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1 August 2006 Release of Alien Populations in Sweden
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Abstract
Introduction of alien species is a major threat to biological diversity. Although public attention typically focuses on the species level, guidelines from the Convention of Biological Diversity define alien species to include entities below species level. This inclusion recognizes that release of nonlocal populations of native species may also result in negative effects on biodiversity. In practice, little is known about the extent, degree of establishment, or the effects on natural gene pools of such releases. Existing information on the releases in Sweden shows that alien populations are spread to a great extent. The most commonly released species include brown trout, Atlantic salmon, Arctic char, common whitefish, Scots pine, Norway spruce, mallard duck, gray partridge, and pheasant. Although millions of forest trees, fish, and birds are released annually, poor documentation makes the geographic and genetic origin of these populations, as well as the sites where they have been released, largely unclear. We provide recommendations for urgently needed first steps relating to the risks and problems associated with release of alien populations.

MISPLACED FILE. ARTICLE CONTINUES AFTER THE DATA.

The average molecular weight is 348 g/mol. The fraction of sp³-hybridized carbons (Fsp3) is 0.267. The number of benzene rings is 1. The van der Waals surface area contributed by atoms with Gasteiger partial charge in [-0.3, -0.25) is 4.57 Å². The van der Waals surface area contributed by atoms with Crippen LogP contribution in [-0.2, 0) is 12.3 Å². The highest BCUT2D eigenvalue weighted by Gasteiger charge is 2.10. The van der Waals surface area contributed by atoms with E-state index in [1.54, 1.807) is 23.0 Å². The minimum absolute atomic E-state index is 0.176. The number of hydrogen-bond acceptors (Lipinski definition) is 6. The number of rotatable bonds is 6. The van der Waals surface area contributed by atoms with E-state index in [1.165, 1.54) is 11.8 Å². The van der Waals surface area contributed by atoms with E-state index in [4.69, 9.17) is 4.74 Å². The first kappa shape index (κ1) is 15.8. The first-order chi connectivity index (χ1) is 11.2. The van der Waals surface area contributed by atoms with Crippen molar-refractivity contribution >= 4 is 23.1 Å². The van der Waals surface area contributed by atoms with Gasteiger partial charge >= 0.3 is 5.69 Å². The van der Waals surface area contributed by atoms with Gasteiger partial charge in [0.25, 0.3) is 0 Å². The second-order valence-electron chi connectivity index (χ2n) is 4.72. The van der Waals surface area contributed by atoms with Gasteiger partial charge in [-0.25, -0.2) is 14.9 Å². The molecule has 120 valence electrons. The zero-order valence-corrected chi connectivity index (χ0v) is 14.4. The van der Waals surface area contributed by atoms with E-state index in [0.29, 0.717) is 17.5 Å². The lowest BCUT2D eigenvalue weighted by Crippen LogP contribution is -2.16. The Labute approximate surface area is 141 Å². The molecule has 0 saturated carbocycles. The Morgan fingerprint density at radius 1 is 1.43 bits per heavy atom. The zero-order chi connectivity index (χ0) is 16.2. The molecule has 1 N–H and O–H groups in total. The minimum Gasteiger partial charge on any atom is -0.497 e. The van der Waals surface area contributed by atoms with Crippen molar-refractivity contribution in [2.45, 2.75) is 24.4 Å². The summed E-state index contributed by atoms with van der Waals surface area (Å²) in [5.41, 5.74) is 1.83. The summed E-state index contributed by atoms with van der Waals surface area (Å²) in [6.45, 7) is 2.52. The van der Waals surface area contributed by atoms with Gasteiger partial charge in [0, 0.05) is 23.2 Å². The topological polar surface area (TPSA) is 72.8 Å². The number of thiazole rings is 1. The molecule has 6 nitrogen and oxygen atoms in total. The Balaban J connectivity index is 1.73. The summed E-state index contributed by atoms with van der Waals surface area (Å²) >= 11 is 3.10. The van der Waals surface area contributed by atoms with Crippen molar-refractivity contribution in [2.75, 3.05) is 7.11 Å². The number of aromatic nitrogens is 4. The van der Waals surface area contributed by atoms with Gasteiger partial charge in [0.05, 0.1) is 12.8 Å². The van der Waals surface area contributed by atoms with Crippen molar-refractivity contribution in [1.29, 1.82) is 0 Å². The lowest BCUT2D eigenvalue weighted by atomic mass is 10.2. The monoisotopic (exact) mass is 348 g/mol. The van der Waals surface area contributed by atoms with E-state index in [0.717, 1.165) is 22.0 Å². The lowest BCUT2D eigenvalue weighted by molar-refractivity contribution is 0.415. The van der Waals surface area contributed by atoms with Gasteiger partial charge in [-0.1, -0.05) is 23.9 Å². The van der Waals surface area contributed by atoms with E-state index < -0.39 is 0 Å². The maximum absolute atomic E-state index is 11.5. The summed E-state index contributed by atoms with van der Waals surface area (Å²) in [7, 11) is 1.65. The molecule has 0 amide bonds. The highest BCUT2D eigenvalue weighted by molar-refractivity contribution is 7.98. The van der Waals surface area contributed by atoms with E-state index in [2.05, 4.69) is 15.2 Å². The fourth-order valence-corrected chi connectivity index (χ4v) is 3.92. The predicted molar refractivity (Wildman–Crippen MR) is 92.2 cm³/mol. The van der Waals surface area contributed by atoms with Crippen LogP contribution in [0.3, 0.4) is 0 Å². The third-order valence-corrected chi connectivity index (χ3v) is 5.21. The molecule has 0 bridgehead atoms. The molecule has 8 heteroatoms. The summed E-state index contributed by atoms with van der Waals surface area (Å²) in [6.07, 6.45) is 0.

Linda Laikre, Anna Palmé, Melanie Josefsson, Fred Utter and Nils Ryman "Release of Alien Populations in Sweden," AMBIO: A Journal of the Human Environment 35(5), (1 August 2006). https://doi.org/10.1579/05-A-060R.1
Received: 29 June 2005; Accepted: 1 January 2006; Published: 1 August 2006
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